Heat-Seeking Missile-Armed MQ-9 Reaper Shot Down Target Drone During Exercise

The late 2017 drill was another step toward giving the unmanned aircraft their own air-to-air capabilities.

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A U.S. Air Force officer has disclosed that an MQ-9 Reaper drone scored its first ever air-to-air kill in an exercise nearly a year ago. This comes months after the service announced that it was looking to give at least some of these unmanned aircraft the ability to take on aerial threats.

Military.com got the details in a September 2018 interview with U.S. Air Force Colonel Julian Cheater, head of the 432nd Wing, the service’s premier drone unit, which is situated at Creech Air Force Base, Nevada. The War Zone's own Tyler Rogoway outlined this exact capability back in March 2018, after the Air Force Life Cycle Management Center at Wright-Patterson Air Force Base in Ohio had said it would give General Atomics, which builds the MQ-9, a sole-source contract to support the first step of what it referred to as the Reaper Air-to-Air Missile (RAAM) program.

“Something that's unclassified but not well known, we recently in November [2017] … launched an air-to-air missile against a maneuvering target that scored a direct hit,” Cheater told Military.com. “It was an MQ-9 versus a drone with a heat-seeking air-to-air missile, and it was direct hit … during a test.”

Cheater did not name the exercise, the type of target, or the weapon the Reaper used to shoot it down. It is very likely that the “heat-seeking air-to-air missile” was an AIM-9X Sidewinder. At present, the MQ-9's typical loadout can consist of precision-guided air-to-ground missiles and bombs, fuel tanks, and sensor pods.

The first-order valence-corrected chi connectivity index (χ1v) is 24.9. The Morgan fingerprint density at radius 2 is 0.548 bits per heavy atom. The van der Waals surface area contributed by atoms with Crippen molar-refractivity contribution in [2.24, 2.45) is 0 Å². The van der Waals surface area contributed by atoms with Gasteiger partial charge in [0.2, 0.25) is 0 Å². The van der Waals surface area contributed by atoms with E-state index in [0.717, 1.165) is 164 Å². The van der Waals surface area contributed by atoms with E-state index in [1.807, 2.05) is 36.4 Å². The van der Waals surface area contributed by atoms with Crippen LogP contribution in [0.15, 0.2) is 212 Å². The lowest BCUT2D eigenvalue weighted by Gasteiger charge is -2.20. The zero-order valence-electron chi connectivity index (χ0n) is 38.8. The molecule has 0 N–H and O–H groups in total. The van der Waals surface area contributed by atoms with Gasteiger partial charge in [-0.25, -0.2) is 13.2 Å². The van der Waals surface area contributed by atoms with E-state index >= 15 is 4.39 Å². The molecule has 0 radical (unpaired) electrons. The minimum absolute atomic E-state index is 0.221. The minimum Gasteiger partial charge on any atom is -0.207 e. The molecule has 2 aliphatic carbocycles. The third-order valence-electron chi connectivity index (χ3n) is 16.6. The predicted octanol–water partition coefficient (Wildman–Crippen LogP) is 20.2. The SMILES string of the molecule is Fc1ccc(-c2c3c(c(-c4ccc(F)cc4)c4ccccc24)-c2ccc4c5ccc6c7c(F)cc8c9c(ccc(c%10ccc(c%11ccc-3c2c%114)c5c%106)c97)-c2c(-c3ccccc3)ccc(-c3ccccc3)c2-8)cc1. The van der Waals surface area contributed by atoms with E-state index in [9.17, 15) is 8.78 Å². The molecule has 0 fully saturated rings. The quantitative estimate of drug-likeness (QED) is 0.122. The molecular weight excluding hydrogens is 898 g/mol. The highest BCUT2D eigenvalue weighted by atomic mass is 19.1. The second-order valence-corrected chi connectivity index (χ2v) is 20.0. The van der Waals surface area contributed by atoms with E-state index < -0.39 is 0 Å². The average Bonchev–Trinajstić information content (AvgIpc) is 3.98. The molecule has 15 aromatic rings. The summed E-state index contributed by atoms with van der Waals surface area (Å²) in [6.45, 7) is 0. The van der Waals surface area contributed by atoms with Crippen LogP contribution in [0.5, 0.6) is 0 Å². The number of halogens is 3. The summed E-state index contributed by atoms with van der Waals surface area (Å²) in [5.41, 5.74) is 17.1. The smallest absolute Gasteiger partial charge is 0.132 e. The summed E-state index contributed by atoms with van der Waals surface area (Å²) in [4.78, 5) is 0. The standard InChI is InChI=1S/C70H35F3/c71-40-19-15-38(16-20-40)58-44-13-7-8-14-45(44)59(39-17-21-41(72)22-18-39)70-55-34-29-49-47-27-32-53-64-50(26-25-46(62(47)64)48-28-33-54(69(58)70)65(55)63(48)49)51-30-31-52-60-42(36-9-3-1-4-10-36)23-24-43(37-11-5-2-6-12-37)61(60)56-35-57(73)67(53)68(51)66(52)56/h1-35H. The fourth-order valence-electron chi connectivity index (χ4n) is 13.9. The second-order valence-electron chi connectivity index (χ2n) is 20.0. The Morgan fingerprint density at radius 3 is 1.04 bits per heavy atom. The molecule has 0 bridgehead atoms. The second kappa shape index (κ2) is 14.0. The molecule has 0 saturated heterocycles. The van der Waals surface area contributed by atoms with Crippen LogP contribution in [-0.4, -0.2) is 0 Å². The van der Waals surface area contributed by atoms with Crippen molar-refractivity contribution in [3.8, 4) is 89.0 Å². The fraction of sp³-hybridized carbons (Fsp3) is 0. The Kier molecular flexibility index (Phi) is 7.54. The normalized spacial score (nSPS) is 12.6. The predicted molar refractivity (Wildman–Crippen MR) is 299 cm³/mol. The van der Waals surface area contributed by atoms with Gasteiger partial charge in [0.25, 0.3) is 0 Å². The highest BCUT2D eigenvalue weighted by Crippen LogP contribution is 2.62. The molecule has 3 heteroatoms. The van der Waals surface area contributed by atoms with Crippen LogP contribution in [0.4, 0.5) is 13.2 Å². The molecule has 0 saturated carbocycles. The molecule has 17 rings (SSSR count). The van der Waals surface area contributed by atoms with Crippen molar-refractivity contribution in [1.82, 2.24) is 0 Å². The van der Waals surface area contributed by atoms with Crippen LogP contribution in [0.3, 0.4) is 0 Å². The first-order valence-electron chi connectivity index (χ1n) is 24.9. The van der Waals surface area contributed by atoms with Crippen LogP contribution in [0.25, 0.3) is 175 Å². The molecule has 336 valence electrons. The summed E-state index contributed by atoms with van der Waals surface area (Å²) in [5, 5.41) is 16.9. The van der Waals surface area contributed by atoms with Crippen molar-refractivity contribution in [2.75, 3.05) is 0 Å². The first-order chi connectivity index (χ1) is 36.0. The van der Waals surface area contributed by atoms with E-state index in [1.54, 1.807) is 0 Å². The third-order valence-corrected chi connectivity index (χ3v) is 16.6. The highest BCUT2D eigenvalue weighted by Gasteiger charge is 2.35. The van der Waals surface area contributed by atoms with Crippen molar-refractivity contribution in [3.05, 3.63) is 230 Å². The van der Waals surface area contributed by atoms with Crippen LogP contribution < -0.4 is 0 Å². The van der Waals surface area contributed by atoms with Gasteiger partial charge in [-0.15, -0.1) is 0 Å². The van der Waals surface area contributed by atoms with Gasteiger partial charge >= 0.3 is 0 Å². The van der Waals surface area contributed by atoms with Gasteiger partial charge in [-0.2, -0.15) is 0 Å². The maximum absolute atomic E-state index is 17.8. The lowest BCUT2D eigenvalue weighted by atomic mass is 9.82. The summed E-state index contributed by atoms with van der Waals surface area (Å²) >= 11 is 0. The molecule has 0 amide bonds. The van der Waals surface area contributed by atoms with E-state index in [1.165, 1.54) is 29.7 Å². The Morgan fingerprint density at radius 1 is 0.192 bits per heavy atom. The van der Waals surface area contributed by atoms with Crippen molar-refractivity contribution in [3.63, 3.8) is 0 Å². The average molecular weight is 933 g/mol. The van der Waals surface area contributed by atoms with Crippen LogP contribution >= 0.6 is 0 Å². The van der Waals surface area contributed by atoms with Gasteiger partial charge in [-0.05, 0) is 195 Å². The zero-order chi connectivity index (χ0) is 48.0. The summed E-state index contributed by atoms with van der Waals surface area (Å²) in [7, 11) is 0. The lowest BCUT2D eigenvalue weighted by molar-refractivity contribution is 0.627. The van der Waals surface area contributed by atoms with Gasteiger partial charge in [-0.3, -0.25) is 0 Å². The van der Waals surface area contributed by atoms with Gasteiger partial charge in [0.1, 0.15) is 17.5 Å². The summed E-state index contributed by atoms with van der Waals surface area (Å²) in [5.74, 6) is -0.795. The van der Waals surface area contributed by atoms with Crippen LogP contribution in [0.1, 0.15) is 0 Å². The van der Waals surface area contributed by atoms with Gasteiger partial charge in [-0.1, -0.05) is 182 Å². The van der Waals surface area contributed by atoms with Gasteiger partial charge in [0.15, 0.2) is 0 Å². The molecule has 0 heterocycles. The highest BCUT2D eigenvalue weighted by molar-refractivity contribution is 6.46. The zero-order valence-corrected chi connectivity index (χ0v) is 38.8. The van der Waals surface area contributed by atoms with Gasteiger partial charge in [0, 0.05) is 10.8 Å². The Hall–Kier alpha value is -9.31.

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An MQ-9 carrying an AIM-9X Sidewinder air-to-air missile.

In November 2016, U.S. Navy Captain James Stoneman, in charge of the Air-to-Air Missiles Program Office at Naval Air Systems Command, released a picture, seen above, of an MQ-9 carrying an AIM-9X in a briefing at the Gulf Coast chapter of the National Defense Industry Association’s annual Air Armament Symposium. Stoneman’s presentation at the 2017 iteration of this gathering is unfortunately not available online. The Navy is the central manager for the Sidewinder family across the services.

Reports that the Air Force has been considering adding air-to-air weaponry to the Reapers dates back as far as 2003. At that time, the service had armed its now retired MQ-1 Predators with the air-to-air version of the heat-seeking Stinger missile to give them some modicum of protection against Iraqi jets. You can read more about that in detail here.

“We develop those tactics, techniques and procedures to make us survivable in those types of environments and, if we do this correctly, we can survive against some serious threats against normal air players out there,” Cheater explained to Military.com. “In many parts of the world, it's almost a hybrid fight by proxy ... the MQ-9 Reaper will certainly be a big part of that. So if you package this aircraft in properly with other aircraft, it will be survivable.”

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A US Air Force MQ-9 Reaper with a more common loadout consisting of AGM-114 Hellfire air-to-ground missiles and an underwing fuel tank to extend its range.

Compared to Predators with Stingers, Reapers with AIM-9Xs are a far more capable combination. This Sidewinder model is an impressive missile by itself, especially in its latest Block II configuration, which features a data link that allows for a lock-on-after-launch capability.